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Rosé Colored Glasses

October 1, 2017
By Gil Kulers


Keep your eye on the reds and pinks this fall.

Rosés are becoming a favorite of millennial wine drinkers.

A new term, “brosés,” enters the lexicon of American wine drinkers and in two syllables sums up the explosion of dry pink wine sales in the United States. While women have enjoyed refreshingly crisp, dry rosé for more than a decade, men (the “bro” in brosé) finally decided it’s OK to be seen drinking a pink wine in public. Men now almost mirror their female counterparts in terms of rosé consumption. And the love fest shows no signs of slowing.

Rosé bottle sales grew an astonishing 44 percent in 2016 over 2015 and, perhaps more incredibly, dollar sales volume rose 54 percent, indicating rosé lovers are not only buying more, they’re willing to pay more, according to the market research company IRI. Any trend eventually leads to millennials these days. As they influence our language with their hashtaggable portmanteaux (more than 20,000 #brosé posts on Instagram), they also are in the driver’s seat for wine sales.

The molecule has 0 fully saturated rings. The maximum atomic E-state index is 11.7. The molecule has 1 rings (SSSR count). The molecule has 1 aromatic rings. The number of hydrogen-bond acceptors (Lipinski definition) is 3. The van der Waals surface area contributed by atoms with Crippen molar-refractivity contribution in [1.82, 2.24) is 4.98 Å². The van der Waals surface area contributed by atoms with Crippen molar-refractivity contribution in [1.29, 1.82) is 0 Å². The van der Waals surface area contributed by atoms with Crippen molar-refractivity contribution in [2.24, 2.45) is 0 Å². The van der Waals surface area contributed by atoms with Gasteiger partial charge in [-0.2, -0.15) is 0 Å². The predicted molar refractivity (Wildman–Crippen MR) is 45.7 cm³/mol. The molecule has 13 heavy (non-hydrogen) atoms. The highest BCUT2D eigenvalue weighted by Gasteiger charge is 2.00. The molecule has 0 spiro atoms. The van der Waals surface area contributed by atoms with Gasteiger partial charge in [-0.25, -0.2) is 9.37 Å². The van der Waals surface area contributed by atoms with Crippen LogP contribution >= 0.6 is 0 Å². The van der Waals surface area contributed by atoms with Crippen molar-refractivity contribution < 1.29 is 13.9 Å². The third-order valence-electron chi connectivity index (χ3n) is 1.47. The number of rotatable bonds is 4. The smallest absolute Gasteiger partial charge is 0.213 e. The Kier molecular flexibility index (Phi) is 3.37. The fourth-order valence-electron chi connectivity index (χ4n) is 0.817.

“There are two younger generations of wine buyers and drinkers who did not grow up with sweet, mass-produced rosés—from Lancers and Mateus to the many white zins—like baby boomers did,” says Kathleen Inman, owner and winemaker for Inman Family Wines in Santa Rosa, Calif.

Inman has been making her well-regarded Endless Crush Rosé of Pinot Noir for more than a decade. What she used to hear in her tasting room was some version of: “Ugh. I do not drink rosé!”

“Nowadays, no matter how much I make, I can’t keep it in stock,” Inman says. Her 2016 vintage of Endless Crush sold out in three weeks this past February.

Inman can easily see rosé madness—once reserved for summer-only sipping— pushing into fall and winter. “I think that rosé is a year-round wine. I particularly love rosé with Thanksgiving or Christmas turkey.”

There are now more than 550,000 places to buy wine these days in the U.S. That’s an increase of 120,000 outlets in the past decade. As Americans shake off neo-prohibitionist stigmas about alcohol, we now see wines being enjoyed in bookshops, movie theaters and car washes, according to the market research firm Nielsen.